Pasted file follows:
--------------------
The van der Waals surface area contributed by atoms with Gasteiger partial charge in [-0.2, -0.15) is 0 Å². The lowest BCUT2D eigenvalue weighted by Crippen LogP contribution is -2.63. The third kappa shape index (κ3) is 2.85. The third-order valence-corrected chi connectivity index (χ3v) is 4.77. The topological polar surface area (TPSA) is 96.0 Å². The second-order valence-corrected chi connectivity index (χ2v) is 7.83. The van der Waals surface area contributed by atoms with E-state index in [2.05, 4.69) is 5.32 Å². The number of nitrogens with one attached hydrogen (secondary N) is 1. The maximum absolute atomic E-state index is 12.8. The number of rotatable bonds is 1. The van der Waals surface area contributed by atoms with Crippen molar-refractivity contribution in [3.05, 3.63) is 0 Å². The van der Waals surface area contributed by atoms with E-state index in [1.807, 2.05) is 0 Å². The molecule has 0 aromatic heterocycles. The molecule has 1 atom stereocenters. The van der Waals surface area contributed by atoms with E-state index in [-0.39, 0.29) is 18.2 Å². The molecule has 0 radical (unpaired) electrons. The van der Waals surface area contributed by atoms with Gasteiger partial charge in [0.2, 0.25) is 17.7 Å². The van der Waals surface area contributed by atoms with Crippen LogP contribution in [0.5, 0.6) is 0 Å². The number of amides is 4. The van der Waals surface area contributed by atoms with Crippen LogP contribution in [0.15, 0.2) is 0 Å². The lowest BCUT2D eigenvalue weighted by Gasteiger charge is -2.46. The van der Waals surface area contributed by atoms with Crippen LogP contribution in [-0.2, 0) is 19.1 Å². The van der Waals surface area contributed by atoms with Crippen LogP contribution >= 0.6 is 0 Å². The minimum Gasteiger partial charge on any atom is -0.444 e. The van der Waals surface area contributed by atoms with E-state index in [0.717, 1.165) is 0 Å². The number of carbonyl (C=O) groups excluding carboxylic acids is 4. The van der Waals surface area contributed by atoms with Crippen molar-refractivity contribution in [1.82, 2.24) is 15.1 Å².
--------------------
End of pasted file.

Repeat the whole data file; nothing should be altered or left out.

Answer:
The van der Waals surface area contributed by atoms with Gasteiger partial charge in [-0.2, -0.15) is 0 Å². The lowest BCUT2D eigenvalue weighted by Crippen LogP contribution is -2.63. The third kappa shape index (κ3) is 2.85. The third-order valence-corrected chi connectivity index (χ3v) is 4.77. The topological polar surface area (TPSA) is 96.0 Å². The second-order valence-corrected chi connectivity index (χ2v) is 7.83. The van der Waals surface area contributed by atoms with E-state index in [2.05, 4.69) is 5.32 Å². The number of nitrogens with one attached hydrogen (secondary N) is 1. The maximum absolute atomic E-state index is 12.8. The number of rotatable bonds is 1. The van der Waals surface area contributed by atoms with Crippen molar-refractivity contribution in [3.05, 3.63) is 0 Å². The van der Waals surface area contributed by atoms with E-state index in [1.807, 2.05) is 0 Å². The molecule has 0 aromatic heterocycles. The molecule has 1 atom stereocenters. The van der Waals surface area contributed by atoms with E-state index in [-0.39, 0.29) is 18.2 Å². The molecule has 0 radical (unpaired) electrons. The van der Waals surface area contributed by atoms with Gasteiger partial charge in [0.2, 0.25) is 17.7 Å². The van der Waals surface area contributed by atoms with Crippen LogP contribution in [0.5, 0.6) is 0 Å². The number of amides is 4. The van der Waals surface area contributed by atoms with Crippen LogP contribution in [0.15, 0.2) is 0 Å². The lowest BCUT2D eigenvalue weighted by Gasteiger charge is -2.46. The van der Waals surface area contributed by atoms with Crippen LogP contribution in [-0.2, 0) is 19.1 Å². The van der Waals surface area contributed by atoms with Crippen LogP contribution >= 0.6 is 0 Å². The minimum Gasteiger partial charge on any atom is -0.444 e. The van der Waals surface area contributed by atoms with E-state index in [0.717, 1.165) is 0 Å². The number of carbonyl (C=O) groups excluding carboxylic acids is 4. The van der Waals surface area contributed by atoms with Crippen molar-refractivity contribution in [1.82, 2.24) is 15.1 Å².